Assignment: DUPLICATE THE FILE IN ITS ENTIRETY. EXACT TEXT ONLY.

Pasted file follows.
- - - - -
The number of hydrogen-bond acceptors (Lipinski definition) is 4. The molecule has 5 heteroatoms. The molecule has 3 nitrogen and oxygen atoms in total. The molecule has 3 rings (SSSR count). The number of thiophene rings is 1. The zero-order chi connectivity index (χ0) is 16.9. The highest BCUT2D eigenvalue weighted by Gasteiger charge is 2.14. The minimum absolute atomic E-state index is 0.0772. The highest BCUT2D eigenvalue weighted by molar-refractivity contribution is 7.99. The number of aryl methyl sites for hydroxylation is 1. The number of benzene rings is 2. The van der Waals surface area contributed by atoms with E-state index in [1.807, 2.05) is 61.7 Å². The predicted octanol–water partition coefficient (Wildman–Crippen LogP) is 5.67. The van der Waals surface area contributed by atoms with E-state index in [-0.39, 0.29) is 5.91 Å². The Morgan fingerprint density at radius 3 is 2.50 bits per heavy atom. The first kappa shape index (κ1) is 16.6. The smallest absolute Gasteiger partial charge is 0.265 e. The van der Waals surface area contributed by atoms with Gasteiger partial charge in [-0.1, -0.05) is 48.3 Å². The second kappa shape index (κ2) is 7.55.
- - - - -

The number of hydrogen-bond acceptors (Lipinski definition) is 4. The molecule has 5 heteroatoms. The molecule has 3 nitrogen and oxygen atoms in total. The molecule has 3 rings (SSSR count). The number of thiophene rings is 1. The zero-order chi connectivity index (χ0) is 16.9. The highest BCUT2D eigenvalue weighted by Gasteiger charge is 2.14. The minimum absolute atomic E-state index is 0.0772. The highest BCUT2D eigenvalue weighted by molar-refractivity contribution is 7.99. The number of aryl methyl sites for hydroxylation is 1. The number of benzene rings is 2. The van der Waals surface area contributed by atoms with E-state index in [1.807, 2.05) is 61.7 Å². The predicted octanol–water partition coefficient (Wildman–Crippen LogP) is 5.67. The van der Waals surface area contributed by atoms with E-state index in [-0.39, 0.29) is 5.91 Å². The Morgan fingerprint density at radius 3 is 2.50 bits per heavy atom. The first kappa shape index (κ1) is 16.6. The smallest absolute Gasteiger partial charge is 0.265 e. The van der Waals surface area contributed by atoms with Gasteiger partial charge in [-0.1, -0.05) is 48.3 Å². The second kappa shape index (κ2) is 7.55.